Though practically unknown in the States, Otar Ioselliani has been making films since 1962, and his latest “Farewell Home Sweet Home” has been well regarded throughout the year at festivals both domestic and international since it premiered out of competition in the Official Selection of the Cannes Film Festival. Winner of the FIPRESCI Award at the European Film Awards, “Farewell Home Sweet Home” takes place in present day Paris where a wealthy young man leaves the family estate to see the world. While indieWIRE contributor Stephen Garrett praised Ioselliani’s “delightfully inventive” bew work, reviewer Ray Pride noted “as in the films of [Jacques] Tati or [Luis] Buñuel, even if you lose the drift of his interlaced comic tales, there are sweet moments offered up to the viewer like a flagon of the host’s best drink.”

Even with such flattering words, our foreign entries will likely face a near impossible struggle for U.S. exhibition. In contrast, the Amer-indies in our selection will likely fare much better, most likely all seeing releases in the coming year. As Rob Schmidt’s second feature “Crime and Punishment in High School” heads to the Sundance Competition in just three weeks with major studio MGM backing it, his first film “Saturn” remains stranded in space. “One of the standout features at this year’s Los Angeles Independent Film Festival,” Stephen Garrett reported “is Rob Schmidt’s dark, elegiac drama ‘Saturn,’ about Drew, a 24-year-old man burdened with taking care of an invalid father.” Garrett continued, “the taut, restrained direction of the actors and rendering of their tortuous circumstances reveal the depths of Schmidt’s ability to tap into the truth of his subject. . . . What emerges by the end of the movie is evidence of an undeniable filmmaking talent who, in his feature debut as both writer and director, is already showing signs of maturity.” For some time, Strand Releasing was rumored to be courting the film, but no distribution sale has been made.

Another Sundance-bound filmmaker is Tom Gilroy. His “Spring Forward,” which premiered at the Toronto Film Festival, came in a not-too-shabby third place in the race for the Festival’s Discovery Award. “At the earnest center of the movie are winning performances by Ned Beatty and Liev Schreiber,” wrote indieWIRE’s Eugene Hernandez, “a couple of small town Connecticut parks and recreation workers who strike a close friendship over the course of one year. Deliberately paced and richly shot, the movie slowly reveals its two leads through their lengthy on the job conversations. So strong is Beatty’s performance as the retiring surrogate father to an apologetic ex-con, that acting awards will undoubtedly follow him once the film is released theatrically.” Hernandez and indieWIRE’s Mark Rabinowitz reported on a special added screening at Toronto where attendees included Roger Ebert, Fine Line chief Mark Ordesky and USA FilmsPeter Kalambach, among others, but a sale for the film is still up in the air, with Park City a probable place for a deal.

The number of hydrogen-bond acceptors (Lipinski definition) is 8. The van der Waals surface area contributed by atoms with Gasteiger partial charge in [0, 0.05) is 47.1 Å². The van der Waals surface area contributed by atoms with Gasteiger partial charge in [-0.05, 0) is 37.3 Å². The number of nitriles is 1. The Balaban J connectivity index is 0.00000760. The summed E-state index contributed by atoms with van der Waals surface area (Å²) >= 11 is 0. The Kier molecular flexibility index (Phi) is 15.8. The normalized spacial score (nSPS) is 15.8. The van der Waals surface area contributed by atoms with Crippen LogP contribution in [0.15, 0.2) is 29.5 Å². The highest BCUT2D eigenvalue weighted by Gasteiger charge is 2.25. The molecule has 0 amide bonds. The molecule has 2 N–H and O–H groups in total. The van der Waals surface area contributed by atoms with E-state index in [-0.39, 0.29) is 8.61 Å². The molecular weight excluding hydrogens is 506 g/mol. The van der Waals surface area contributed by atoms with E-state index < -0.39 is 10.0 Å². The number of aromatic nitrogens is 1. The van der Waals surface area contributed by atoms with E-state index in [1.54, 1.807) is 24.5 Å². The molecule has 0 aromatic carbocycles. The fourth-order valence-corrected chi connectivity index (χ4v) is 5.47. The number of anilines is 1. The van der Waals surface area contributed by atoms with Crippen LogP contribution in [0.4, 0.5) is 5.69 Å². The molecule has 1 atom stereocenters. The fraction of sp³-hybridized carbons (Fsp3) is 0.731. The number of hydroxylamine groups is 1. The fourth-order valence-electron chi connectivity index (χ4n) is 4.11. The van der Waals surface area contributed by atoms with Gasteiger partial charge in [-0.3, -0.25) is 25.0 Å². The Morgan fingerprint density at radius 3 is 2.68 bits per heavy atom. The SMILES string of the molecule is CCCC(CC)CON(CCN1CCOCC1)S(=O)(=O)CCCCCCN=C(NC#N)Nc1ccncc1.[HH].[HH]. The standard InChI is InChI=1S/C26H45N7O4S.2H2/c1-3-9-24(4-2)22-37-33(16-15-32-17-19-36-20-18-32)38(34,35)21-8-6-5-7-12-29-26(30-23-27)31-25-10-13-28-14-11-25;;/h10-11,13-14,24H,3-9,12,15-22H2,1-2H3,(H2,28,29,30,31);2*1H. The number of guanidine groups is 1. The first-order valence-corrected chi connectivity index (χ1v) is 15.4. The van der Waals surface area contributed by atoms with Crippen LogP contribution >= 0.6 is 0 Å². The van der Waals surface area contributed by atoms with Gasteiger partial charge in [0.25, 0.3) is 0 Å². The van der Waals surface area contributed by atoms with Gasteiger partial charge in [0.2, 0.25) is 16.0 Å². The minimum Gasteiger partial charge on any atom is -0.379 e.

As our only documentary, Katya Bankowsky’s “Shadow Boxers” has generated positive word of mouth, after winning a Best First Feature Award at the Florida Film Festival, garnering strong buzz at the IFFM, and a prestigious Toronto Film Festival selection. “‘Shadow Boxers’ deserves special recognition for bringing a subject unknown to many, women’s professional boxing, into the light that it deserves as a serious sport,” reported Rabinowitz from the Hamptons Film Festival. “The film settles on one of the most charismatic athletes I’ve ever seen: Lucia Rijker, the Dutch-born 5-time world kickboxing champion. . . . She is intelligent, thoughtful, spiritual and absolutely gorgeous.” According to Bankowsky, who was reached just prior to the new year, a deal for broadcast and/or theatrical rights has been in the works, but no one has signed on the dotted line as of yet.

Just one vote away from being included in our highlights are a number of other noteworthy festival films from 1999. Here are the rest in alphabetical order:

A Slipping Down Life,” directed by Toni Kalem

Barrio,” directed by Fernando Leon de Aranoa

Beautiful New World,” directed by Shi Run Jiu

Better Living Through Circuitry,” directed by Jon Reiss

Bobby G. Can’t Swim,” written, directed and starring John-Luke Montias

The Book of Stars,” directed by Michael Miner

Fidel,” directed by Estella Bravo

Gregory’s Two Girls,” directed by Bill Forsyth

L’Humanite,” directed by Bruno Dumont

Les amants criminels,” directed by François Ozon

Lies,” directed by Jang Sun Woo

Life Tastes Good,” directed by Phillip Kan Gotanda

Luna Papa,” directed by Bakhtyar Khudojnazarov

Of Freaks and Men,” directed Alexei Balabanov

The Personals,” directed by Chen Guo-fu

Pups,” directed by Ash

Return of the Idiot/Wheels,” directed by Sasa Gedeon

Seventeen Years,” directed by Zhang Yuan

Time Regained,” directed by Raul Ruiz

Voyages,” directed by Emmanuel Finkiel

The Wind Will Carry Us,” directed by Abbas Kiarostami (newly acquired by
New Yorker Films)